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Precipitate Lab Answers

Precipitate Lab Answers

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Precipitate Lab Answers

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  1. Intro: This lab helped us to master table F, the table that shows if compounds are soluble in water. Soluble means able to dissolve into. By doing twelve double replacement reactions, and seeing eleven precipitates, table F shows us which products form AQ solutions or S precipitates. Precipitate Lab Answers

  2. Formulas from the back page of the Precipitate Lab copper (II) sulfate magnesium nitrate Cobalt (II) nitrate sodium carbonate sodium phosphate sodium hydroxide potassium chromate CuSO4 Mg(NO3) 2 Co(NO3)2 Na2CO3 Na3PO4 NaOH K2CrO4

  3. Conclusion for Precipitate Lab (2 slides long) There are 6 main indicators of a chemical reaction, shortened to remember to TOPIC-B. Temperature change, odor change, precipitate formation, irreversibility, color change, and new bubble formation are the evidence for a chemical reaction occuring. Not every time one of these changes is proof of a chemical reaction, but often they are. Sometimes chemical reactions can occur with no obvious “evidence” from TOPIC-B. Precipitates occur when a double replacement reaction happens. To start, you need 2 aqueous solutions. Aqueous means that the compound is dissolved in WATER. If we put many ionic compounds in water, the ions separate (the water has the ability to separate them from each other) and in solution are both cations and anions floating around. This is a phase change, from solid to aqueous. This is NOT a chemical reaction, even though sometimes this process forces a temperature change. Evaporating the water results in a return to the ionic compound solid. When we mix these two sets of ions floating in water, sometimes a cation and anion are so attracted together, they bond into a solid, and sink to the bottom of the beaker. To determine which cation-anion pair forms the solid precipitate, we use table F on the reference tables.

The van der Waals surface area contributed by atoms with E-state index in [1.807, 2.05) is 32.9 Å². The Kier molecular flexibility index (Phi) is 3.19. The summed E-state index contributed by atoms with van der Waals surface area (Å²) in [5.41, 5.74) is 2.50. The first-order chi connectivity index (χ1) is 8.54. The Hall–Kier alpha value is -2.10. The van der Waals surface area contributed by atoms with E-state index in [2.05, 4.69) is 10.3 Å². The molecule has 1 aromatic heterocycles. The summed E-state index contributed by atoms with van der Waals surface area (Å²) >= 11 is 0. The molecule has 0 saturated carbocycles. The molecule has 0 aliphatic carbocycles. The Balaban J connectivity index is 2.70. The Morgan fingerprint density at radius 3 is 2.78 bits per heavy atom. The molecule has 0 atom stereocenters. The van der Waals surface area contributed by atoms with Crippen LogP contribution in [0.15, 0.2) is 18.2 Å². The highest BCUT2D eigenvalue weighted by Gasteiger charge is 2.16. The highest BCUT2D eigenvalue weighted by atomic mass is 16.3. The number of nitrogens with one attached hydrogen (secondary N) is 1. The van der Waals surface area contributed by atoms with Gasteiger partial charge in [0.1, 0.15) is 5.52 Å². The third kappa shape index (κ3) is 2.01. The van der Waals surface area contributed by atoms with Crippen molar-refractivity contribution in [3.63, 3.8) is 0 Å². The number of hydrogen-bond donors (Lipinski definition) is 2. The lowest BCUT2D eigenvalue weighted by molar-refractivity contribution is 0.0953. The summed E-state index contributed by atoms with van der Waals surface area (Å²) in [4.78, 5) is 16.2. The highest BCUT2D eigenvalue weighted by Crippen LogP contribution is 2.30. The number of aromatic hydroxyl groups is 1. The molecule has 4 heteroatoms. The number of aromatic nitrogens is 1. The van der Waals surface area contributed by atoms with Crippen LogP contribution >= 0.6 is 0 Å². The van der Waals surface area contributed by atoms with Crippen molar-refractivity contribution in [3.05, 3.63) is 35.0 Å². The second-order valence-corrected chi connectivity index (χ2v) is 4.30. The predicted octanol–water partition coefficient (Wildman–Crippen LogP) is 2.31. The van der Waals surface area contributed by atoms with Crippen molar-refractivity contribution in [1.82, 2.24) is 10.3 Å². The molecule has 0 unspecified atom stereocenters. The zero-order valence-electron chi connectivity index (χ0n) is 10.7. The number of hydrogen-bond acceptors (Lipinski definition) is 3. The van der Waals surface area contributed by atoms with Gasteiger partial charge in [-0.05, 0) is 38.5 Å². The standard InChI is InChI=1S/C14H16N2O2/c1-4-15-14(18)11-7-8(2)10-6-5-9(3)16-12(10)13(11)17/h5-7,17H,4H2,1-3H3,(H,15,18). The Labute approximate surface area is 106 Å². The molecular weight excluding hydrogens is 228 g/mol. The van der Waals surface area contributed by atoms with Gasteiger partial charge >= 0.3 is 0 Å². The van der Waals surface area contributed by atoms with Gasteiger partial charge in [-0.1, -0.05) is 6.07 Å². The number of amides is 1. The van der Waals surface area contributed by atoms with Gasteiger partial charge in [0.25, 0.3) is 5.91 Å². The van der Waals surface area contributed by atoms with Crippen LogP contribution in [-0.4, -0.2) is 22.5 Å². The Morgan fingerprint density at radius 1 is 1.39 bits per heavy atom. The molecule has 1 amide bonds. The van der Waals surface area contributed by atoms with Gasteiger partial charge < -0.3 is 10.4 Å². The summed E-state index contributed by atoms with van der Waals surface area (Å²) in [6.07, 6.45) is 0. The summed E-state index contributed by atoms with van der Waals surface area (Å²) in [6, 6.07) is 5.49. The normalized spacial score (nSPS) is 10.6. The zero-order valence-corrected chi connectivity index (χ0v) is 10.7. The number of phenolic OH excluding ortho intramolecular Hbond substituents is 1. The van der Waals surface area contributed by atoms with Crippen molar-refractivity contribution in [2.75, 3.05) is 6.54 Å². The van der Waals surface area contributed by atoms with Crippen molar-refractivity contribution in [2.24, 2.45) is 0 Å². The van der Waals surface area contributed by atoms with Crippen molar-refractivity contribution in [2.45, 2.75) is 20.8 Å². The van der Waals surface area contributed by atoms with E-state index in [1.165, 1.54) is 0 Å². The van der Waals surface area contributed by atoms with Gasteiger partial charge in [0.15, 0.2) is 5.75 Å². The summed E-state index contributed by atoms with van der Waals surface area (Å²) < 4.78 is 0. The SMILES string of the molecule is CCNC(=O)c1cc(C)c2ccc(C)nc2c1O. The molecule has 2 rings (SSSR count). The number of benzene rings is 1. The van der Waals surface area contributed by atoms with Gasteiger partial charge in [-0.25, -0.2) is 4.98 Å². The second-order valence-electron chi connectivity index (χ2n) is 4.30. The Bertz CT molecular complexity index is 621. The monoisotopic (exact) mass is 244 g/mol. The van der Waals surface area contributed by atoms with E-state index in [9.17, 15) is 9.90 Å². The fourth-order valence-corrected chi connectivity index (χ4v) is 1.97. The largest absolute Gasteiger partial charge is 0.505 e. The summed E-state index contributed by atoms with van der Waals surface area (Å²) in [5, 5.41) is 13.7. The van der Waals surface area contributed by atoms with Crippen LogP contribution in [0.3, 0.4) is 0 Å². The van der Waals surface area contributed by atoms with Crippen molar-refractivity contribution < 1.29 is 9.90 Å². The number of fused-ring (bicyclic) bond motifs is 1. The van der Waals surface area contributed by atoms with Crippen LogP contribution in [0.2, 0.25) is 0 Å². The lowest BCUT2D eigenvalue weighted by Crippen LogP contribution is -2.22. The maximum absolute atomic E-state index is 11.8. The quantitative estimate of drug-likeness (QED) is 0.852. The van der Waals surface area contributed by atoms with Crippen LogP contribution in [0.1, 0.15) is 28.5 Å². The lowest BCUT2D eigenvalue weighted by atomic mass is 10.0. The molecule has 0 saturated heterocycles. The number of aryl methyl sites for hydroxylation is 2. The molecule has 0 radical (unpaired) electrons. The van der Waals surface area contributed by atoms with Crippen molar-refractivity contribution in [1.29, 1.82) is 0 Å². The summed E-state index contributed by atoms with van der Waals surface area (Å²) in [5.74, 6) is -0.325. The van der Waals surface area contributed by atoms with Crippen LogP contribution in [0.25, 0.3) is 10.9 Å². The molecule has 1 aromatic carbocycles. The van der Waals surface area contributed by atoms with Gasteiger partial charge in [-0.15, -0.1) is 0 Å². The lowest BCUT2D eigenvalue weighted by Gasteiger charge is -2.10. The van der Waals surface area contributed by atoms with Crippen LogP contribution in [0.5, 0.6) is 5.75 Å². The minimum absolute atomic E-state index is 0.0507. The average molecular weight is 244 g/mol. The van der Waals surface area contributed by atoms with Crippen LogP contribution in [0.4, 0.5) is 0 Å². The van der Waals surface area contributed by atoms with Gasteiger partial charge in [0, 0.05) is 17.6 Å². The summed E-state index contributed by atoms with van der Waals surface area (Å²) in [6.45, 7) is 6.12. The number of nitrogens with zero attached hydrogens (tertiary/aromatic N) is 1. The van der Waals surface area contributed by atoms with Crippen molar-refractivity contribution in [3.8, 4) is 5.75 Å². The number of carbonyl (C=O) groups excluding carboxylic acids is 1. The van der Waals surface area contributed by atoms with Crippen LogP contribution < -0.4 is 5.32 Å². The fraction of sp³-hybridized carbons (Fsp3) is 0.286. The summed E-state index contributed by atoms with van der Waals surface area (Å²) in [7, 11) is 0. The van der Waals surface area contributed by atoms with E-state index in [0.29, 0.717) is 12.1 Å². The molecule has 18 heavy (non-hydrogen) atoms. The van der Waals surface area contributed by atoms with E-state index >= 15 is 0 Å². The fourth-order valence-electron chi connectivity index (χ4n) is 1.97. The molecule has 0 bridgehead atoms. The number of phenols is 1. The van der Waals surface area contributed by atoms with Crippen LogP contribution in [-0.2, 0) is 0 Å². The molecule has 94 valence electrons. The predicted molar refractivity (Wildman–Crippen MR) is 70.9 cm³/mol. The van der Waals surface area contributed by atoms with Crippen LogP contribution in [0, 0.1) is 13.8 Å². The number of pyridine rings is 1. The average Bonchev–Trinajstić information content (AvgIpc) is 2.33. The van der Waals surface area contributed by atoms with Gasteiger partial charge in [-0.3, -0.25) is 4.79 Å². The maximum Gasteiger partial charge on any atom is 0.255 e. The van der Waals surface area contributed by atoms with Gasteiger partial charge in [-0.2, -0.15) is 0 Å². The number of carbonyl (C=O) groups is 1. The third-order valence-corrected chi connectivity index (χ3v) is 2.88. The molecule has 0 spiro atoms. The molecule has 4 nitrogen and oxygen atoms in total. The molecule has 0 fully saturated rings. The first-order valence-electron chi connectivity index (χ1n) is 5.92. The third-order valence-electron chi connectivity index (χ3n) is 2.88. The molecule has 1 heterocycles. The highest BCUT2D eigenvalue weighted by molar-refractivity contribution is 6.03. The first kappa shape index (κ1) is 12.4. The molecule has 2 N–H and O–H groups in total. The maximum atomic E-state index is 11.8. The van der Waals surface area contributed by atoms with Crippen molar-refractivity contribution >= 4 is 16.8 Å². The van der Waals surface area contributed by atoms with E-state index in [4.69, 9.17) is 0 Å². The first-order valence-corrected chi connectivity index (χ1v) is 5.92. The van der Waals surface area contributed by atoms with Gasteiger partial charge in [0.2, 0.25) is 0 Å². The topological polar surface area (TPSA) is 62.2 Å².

4. This table will tell us if an ionic compound will be aqueous or insoluble (not able to dissolve into water, or it forms a solid precipitate). If the results of putting 2 aqueous solutions together results in the formation of 2 new aqueous solutions, without a precipitate forming, no reaction really occurred. Rather you just mixed the two solutions together, making a homogenous mixture (the same throughout, mixed with no new properties). Without the precipitate, no double replacement reaction happened. If you start with only one aqueous solution, and an atom (or HONClBrIF twin), that is the set up for a single replacement reaction. We use table J for that type of reaction. Synthesis has 2 or more small substances combining into one larger product. Decomposition is just the reverse of synthesis. One larger reactant forms 2 or more products. Combustion always has a hydrocarbon (compound with just hydrogen and carbon) combining rapidly with oxygen, always forming carbon dioxide and water. Sometimes we’ll see an oxygenated hydrocarbon molecule combusting too. An oxygenated hydrocarbon contains hydrogen and carbon and oxygen, examples are sugars, alcohols, or ethers. I love chem, the end.